There are so many novels and short stories that are sitting unfinished. Today, most of them are on hard drives on computers. Do you have one of them? Tsk tsk.
I think a large majority of folks believe they have a novel in their head worth writing. I think they are right. I thought that for years but was always too busy to sit down and start it. Sometimes I would be ready to start “my book”, but I was overwhelmed by the thought of actually starting a “book”. I mean, what do I know about writing, proper punctuation, grammar, structure, plot, editing or publishing? I didn’t study composition or English in college. I just had a few stories in my head I would like to tell.
Could you write your novel in a month? That way it wouldn’t be like so many writers who spend years getting their book finished. It sounds impossible doesn’t it? I never heard of such a crazy idea until the summer of 2010. There was an ad in the local fish-wrap that said the “Writers of Kern” were having a meeting and it was open to the public. I went. There was a young lady who was the guest speaker and her topic was the National Novel Writing Month Contest (NaNoWriMo)www.nanowrimo.org/
She said every November approximately 300,000 people from all over the world enter this contest to try to write 50,000 words in 30 days of November. The more I fantasized about it the more I thought I should try it. Yes, I am retired so I do have more time than working folks. I broke it down to approx. 1600 words a day. I left that “Writers of Kern” meeting and decided I would join their group and enter the November contest. I went home and told my wife I was going to write a 50,000 word novel in November and she simply stated, “Go for it.”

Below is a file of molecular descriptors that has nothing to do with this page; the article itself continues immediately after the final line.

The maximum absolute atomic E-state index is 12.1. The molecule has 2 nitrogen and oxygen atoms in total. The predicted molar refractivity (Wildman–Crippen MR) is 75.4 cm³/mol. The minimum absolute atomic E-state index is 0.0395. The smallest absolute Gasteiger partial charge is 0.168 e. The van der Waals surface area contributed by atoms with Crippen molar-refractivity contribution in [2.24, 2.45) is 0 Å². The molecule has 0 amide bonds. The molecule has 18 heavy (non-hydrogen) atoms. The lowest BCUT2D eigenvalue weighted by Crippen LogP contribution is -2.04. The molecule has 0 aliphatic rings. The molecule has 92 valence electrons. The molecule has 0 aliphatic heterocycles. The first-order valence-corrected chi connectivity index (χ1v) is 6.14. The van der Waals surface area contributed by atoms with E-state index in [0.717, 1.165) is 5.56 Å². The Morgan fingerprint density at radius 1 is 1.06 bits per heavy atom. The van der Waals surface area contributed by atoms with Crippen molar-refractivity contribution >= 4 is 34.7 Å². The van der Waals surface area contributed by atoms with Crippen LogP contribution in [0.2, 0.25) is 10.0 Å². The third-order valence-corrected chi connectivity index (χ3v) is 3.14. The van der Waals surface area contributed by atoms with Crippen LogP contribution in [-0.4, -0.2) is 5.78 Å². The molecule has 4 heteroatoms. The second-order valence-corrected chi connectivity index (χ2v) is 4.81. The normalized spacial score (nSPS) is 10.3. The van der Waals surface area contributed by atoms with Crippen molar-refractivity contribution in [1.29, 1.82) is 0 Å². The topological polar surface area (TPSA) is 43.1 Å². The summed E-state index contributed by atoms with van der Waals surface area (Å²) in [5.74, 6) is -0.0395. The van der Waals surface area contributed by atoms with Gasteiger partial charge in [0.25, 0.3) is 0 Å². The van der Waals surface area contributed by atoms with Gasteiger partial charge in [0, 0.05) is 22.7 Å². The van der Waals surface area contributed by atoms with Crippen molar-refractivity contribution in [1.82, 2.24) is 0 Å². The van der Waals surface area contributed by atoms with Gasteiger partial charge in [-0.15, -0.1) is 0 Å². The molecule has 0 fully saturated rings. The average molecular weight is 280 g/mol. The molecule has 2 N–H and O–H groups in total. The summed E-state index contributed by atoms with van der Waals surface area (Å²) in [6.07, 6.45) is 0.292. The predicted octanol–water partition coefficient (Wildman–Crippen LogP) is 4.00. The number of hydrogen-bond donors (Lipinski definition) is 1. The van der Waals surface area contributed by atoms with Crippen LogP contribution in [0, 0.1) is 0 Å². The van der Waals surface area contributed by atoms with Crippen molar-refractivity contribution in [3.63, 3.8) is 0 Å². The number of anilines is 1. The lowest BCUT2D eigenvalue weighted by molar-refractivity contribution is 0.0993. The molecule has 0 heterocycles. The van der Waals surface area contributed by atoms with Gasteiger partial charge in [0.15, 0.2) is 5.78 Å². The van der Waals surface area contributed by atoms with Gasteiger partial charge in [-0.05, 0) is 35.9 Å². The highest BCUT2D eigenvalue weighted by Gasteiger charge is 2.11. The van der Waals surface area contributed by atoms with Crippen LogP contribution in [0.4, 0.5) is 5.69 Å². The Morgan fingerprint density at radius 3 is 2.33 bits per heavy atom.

So I entered and I did it. Over 20,000 of us actually wrote the 50,000 words in 30 days. I completed my first novel in that 30 day time period and the word count was 62,000. Yes, it was sloppy and full of clutter and improper grammar, punctuation and errors. But I wrote a book; a fiction-book and it had some action, emotions and adventure. I did it again this past November and also started a third novel that I’m doing the slow-writing technique. I almost have the first book edited and polished to my liking and I’ll let you know when I have it ready.
My point in all this hubris is saying I’m not anything special. You can do this too if you have any desire to write that book that’s been burning in your brain for too many years. After I did the two novels, each in 30 days, I found out some fascinating statistics.
Sara Gruen also turned out a novel during NaNoWriMo and it became the best-selling “Water for Elephants”, a number one best seller and a hit movie. Anthony Burgess wrote “Clockwork Orange” in 3 weeks. Jack Kerouac typed his epic adventure, “On the Road” on a 120-foot long roll of paper in 20 days. Georges Simenon wrote each of his 75 Inspector Maigret novels in less than 2 weeks. Ray Bradbury had a couple noisy kids in his small house so he rented a typewriter in the UCLA library for 10 cents an hour. The fact that money was short pushed him to finish “Fahrenheit 452” in 9 frantic days. And my winner for writing “fast” is Robert Louis Stevenson. After he was inspired by a horrible nightmare, he wrote “The Strange Case of Dr. Jekyll and Mr. Hyde” in 6 days. Mr. Stevenson’s ego was bruised by his wife’s rough critique of “Dr. Jekyll” and he burned his first draft.
I’m glad my wife liked mine.
Don’t let that “book” of yours lie inert among your dying brain cells. Try the November contest and have fun with it. You don’t have to tell anybody or you can brag about it like me. I guarantee the process to be rewarding.